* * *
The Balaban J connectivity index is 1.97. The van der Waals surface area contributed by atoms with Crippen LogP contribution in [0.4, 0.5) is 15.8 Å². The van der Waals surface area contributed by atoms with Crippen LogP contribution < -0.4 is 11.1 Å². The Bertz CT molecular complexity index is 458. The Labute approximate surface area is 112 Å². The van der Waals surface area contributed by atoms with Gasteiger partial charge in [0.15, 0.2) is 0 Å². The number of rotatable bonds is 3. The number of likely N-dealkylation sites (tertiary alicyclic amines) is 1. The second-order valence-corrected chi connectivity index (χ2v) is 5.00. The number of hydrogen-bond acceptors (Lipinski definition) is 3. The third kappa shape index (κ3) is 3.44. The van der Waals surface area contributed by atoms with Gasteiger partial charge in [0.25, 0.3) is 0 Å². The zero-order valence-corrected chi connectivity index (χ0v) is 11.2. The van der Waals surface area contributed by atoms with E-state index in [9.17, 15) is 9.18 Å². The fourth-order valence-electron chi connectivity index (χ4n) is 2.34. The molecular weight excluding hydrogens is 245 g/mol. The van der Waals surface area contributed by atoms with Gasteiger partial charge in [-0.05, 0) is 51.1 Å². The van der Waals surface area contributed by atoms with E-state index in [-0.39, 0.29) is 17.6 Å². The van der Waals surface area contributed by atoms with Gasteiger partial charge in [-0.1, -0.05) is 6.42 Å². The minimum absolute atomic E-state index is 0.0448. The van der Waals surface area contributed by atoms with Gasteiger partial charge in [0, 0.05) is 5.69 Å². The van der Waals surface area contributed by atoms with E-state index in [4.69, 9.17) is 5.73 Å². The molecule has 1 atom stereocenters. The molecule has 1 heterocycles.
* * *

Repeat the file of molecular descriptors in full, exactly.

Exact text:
The Balaban J connectivity index is 1.97. The van der Waals surface area contributed by atoms with Crippen LogP contribution in [0.4, 0.5) is 15.8 Å². The van der Waals surface area contributed by atoms with Crippen LogP contribution < -0.4 is 11.1 Å². The Bertz CT molecular complexity index is 458. The Labute approximate surface area is 112 Å². The van der Waals surface area contributed by atoms with Gasteiger partial charge in [0.15, 0.2) is 0 Å². The number of rotatable bonds is 3. The number of likely N-dealkylation sites (tertiary alicyclic amines) is 1. The second-order valence-corrected chi connectivity index (χ2v) is 5.00. The number of hydrogen-bond acceptors (Lipinski definition) is 3. The third kappa shape index (κ3) is 3.44. The van der Waals surface area contributed by atoms with Gasteiger partial charge in [0.25, 0.3) is 0 Å². The zero-order valence-corrected chi connectivity index (χ0v) is 11.2. The van der Waals surface area contributed by atoms with E-state index in [9.17, 15) is 9.18 Å². The fourth-order valence-electron chi connectivity index (χ4n) is 2.34. The molecular weight excluding hydrogens is 245 g/mol. The van der Waals surface area contributed by atoms with Gasteiger partial charge in [-0.05, 0) is 51.1 Å². The van der Waals surface area contributed by atoms with E-state index in [-0.39, 0.29) is 17.6 Å². The van der Waals surface area contributed by atoms with Gasteiger partial charge in [-0.1, -0.05) is 6.42 Å². The minimum absolute atomic E-state index is 0.0448. The van der Waals surface area contributed by atoms with Gasteiger partial charge in [0, 0.05) is 5.69 Å². The van der Waals surface area contributed by atoms with E-state index in [4.69, 9.17) is 5.73 Å². The molecule has 1 atom stereocenters. The molecule has 1 heterocycles.